One of two commercial wedding photography companies, operating on Kaua‘i, has deleted promotional photos on its website at the direction of the DLNR Division of State Parks.
Two photography companies received cease-and-desist-orders from DSP last week, after multiple complaints from other photography companies and the Kaua‘i Visitors Bureau. The complaints revolve around wedding photography happening without permits and/or in closed areas where commercial activity is banned.
DSP Assistant Administrator Alan Carpenter advised that if promotional photos that were likely taken in closed areas were not taken down, it would make it difficult to consider issuing permits for future work on lands under DSP jurisdiction.
One photography company explained that some of the photos on their website had been featured for several years. The company also acknowledged that an officer from the DLNR Division of Conservation and Resources Enforcement warned the company in January to refrain from further unpermitted commercial activity. At that time, the company was advised that certain areas in State Parks and State Forest Reserves are closed, and Department officials say they’ve been in compliance since.
Carpenter agreed that state and county rules governing not only photography, but many other commercial activities under the jurisdiction of DLNR divisions can be confusing and unclear.
“We’re the least-staffed state park system in the nation, though we are No. 20 in terms of visitation and this has impacts on our ability to enforce our rules, protect natural and cultural sites, and to protect park visitors. With the return of visitors and new fee structures in place, in the coming year’s DSP hopes to dedicate more staff resources to addressing unpermitted commercial activities.”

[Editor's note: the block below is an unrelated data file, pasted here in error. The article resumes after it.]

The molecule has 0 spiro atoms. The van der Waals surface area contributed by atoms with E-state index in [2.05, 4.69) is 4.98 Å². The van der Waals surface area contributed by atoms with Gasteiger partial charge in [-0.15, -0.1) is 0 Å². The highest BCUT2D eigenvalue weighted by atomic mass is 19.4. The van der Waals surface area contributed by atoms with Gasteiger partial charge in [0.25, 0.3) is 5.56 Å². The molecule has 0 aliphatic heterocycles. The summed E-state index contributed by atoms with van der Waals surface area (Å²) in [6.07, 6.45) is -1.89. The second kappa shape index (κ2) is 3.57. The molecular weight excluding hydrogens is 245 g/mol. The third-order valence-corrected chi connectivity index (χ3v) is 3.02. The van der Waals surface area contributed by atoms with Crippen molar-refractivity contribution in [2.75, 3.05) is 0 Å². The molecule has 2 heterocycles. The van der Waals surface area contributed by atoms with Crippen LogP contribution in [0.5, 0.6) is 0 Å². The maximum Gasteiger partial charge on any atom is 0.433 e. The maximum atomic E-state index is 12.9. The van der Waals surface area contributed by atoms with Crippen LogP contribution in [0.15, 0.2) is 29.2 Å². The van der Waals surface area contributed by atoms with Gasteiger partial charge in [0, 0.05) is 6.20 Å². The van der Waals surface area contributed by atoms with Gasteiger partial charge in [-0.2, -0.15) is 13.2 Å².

Owners of one photography company told Carpenter during a virtual “scrubbing” of the company’s website, “We never had any intention of not cooperating with you. Our standing with you is how we feed our family. We want to make sure that we are on the same page.”
DSP did not receive a response from the other photography company, which is based out of Washington. The company advertises “elopement adventure photography” in several western states. However, the company’s hyperlink to its Kaua‘i adventures has been disabled.
Carpenter added, “Our intent is not to shut down any commercial venture, but to make sure the playing field is level. Many commercial photographers on Kaua‘i and around the state get required permits and follow the rules. It’s not fair to them, fair to couples searching for wedding photographers, or fair to people visiting our State Parks to have a double-standard.”
Department officials say additional photographers, who it’s believed, have shot in closed areas or without permits will be receiving cease-and-desist orders and it’s hoped they will voluntarily comply by ceasing their activities and by deleting promotional or advertising photos that were taken illegally.
DSP is also working with the Kaua‘i Visitors Bureau, other DLNR divisions, and the State Film Office to review and clarify film permitting rules and to stage a virtual seminar for photographers on what’s allowed, what’s not, and how to apply for county and state commercial photography permits.